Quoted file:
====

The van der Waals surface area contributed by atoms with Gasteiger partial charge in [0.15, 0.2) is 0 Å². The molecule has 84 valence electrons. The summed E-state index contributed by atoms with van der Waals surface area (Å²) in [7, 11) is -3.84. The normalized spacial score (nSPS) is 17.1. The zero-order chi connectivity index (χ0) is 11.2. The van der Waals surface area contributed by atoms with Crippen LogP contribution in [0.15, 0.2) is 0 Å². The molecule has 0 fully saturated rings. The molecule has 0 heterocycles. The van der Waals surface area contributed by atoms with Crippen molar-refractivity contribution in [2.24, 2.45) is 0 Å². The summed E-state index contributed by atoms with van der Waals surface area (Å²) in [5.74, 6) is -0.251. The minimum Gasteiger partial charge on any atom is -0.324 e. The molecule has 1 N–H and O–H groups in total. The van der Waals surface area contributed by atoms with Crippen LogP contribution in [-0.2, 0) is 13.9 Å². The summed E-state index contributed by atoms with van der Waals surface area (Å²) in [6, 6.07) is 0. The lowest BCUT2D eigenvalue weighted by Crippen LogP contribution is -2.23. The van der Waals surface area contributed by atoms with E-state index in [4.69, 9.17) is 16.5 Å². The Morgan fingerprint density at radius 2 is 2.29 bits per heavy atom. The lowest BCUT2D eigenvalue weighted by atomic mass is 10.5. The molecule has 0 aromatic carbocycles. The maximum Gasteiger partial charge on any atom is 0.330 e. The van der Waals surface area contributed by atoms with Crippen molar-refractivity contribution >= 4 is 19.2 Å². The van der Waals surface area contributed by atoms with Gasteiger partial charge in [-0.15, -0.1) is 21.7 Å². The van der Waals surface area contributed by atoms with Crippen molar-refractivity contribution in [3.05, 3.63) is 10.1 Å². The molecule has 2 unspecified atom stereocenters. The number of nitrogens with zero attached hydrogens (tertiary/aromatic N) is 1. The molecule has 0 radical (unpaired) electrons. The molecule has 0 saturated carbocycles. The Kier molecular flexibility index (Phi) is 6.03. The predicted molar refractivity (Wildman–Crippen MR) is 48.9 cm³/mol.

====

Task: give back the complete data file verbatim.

The van der Waals surface area contributed by atoms with Gasteiger partial charge in [0.15, 0.2) is 0 Å². The molecule has 84 valence electrons. The summed E-state index contributed by atoms with van der Waals surface area (Å²) in [7, 11) is -3.84. The normalized spacial score (nSPS) is 17.1. The zero-order chi connectivity index (χ0) is 11.2. The van der Waals surface area contributed by atoms with Crippen LogP contribution in [0.15, 0.2) is 0 Å². The molecule has 0 fully saturated rings. The molecule has 0 heterocycles. The van der Waals surface area contributed by atoms with Crippen molar-refractivity contribution in [2.24, 2.45) is 0 Å². The summed E-state index contributed by atoms with van der Waals surface area (Å²) in [5.74, 6) is -0.251. The minimum Gasteiger partial charge on any atom is -0.324 e. The molecule has 1 N–H and O–H groups in total. The van der Waals surface area contributed by atoms with Crippen LogP contribution in [-0.2, 0) is 13.9 Å². The summed E-state index contributed by atoms with van der Waals surface area (Å²) in [6, 6.07) is 0. The lowest BCUT2D eigenvalue weighted by Crippen LogP contribution is -2.23. The van der Waals surface area contributed by atoms with E-state index in [4.69, 9.17) is 16.5 Å². The Morgan fingerprint density at radius 2 is 2.29 bits per heavy atom. The lowest BCUT2D eigenvalue weighted by atomic mass is 10.5. The molecule has 0 aromatic carbocycles. The maximum Gasteiger partial charge on any atom is 0.330 e. The van der Waals surface area contributed by atoms with Crippen molar-refractivity contribution >= 4 is 19.2 Å². The van der Waals surface area contributed by atoms with Gasteiger partial charge in [-0.15, -0.1) is 21.7 Å². The van der Waals surface area contributed by atoms with Crippen molar-refractivity contribution in [3.05, 3.63) is 10.1 Å². The molecule has 2 unspecified atom stereocenters. The number of nitrogens with zero attached hydrogens (tertiary/aromatic N) is 1. The molecule has 0 radical (unpaired) electrons. The molecule has 0 saturated carbocycles. The Kier molecular flexibility index (Phi) is 6.03. The predicted molar refractivity (Wildman–Crippen MR) is 48.9 cm³/mol.